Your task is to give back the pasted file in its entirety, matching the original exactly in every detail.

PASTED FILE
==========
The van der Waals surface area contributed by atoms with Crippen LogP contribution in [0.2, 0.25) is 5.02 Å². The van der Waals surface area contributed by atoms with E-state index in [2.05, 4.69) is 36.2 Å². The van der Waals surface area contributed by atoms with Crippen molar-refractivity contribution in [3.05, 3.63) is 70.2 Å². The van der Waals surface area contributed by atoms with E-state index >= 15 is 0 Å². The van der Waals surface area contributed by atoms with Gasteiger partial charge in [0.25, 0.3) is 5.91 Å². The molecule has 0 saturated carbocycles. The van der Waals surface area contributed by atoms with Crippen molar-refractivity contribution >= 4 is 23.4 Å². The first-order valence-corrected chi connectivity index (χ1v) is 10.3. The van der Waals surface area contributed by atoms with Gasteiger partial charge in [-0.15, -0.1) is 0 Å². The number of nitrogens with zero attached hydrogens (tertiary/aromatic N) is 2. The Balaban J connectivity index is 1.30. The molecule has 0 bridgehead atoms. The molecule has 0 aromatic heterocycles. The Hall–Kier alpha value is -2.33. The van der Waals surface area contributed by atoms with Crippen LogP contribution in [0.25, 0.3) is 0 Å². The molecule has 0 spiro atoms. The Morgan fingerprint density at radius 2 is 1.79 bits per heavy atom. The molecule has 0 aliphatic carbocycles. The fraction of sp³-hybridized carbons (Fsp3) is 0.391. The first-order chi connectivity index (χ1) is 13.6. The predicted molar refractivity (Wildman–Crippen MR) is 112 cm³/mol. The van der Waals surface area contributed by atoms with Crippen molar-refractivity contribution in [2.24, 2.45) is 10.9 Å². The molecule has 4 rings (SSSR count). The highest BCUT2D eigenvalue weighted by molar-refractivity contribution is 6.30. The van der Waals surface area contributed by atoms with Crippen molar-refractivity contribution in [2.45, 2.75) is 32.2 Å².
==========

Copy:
The van der Waals surface area contributed by atoms with Crippen LogP contribution in [0.2, 0.25) is 5.02 Å². The van der Waals surface area contributed by atoms with E-state index in [2.05, 4.69) is 36.2 Å². The van der Waals surface area contributed by atoms with Crippen molar-refractivity contribution in [3.05, 3.63) is 70.2 Å². The van der Waals surface area contributed by atoms with E-state index >= 15 is 0 Å². The van der Waals surface area contributed by atoms with Gasteiger partial charge in [0.25, 0.3) is 5.91 Å². The molecule has 0 saturated carbocycles. The van der Waals surface area contributed by atoms with Crippen molar-refractivity contribution >= 4 is 23.4 Å². The first-order valence-corrected chi connectivity index (χ1v) is 10.3. The van der Waals surface area contributed by atoms with Gasteiger partial charge in [-0.15, -0.1) is 0 Å². The number of nitrogens with zero attached hydrogens (tertiary/aromatic N) is 2. The Balaban J connectivity index is 1.30. The molecule has 0 bridgehead atoms. The molecule has 0 aromatic heterocycles. The Hall–Kier alpha value is -2.33. The van der Waals surface area contributed by atoms with Crippen LogP contribution in [0.25, 0.3) is 0 Å². The molecule has 0 spiro atoms. The Morgan fingerprint density at radius 2 is 1.79 bits per heavy atom. The molecule has 0 aliphatic carbocycles. The fraction of sp³-hybridized carbons (Fsp3) is 0.391. The first-order chi connectivity index (χ1) is 13.6. The predicted molar refractivity (Wildman–Crippen MR) is 112 cm³/mol. The van der Waals surface area contributed by atoms with Crippen molar-refractivity contribution in [2.24, 2.45) is 10.9 Å². The molecule has 4 rings (SSSR count). The highest BCUT2D eigenvalue weighted by molar-refractivity contribution is 6.30. The van der Waals surface area contributed by atoms with Crippen molar-refractivity contribution in [2.45, 2.75) is 32.2 Å².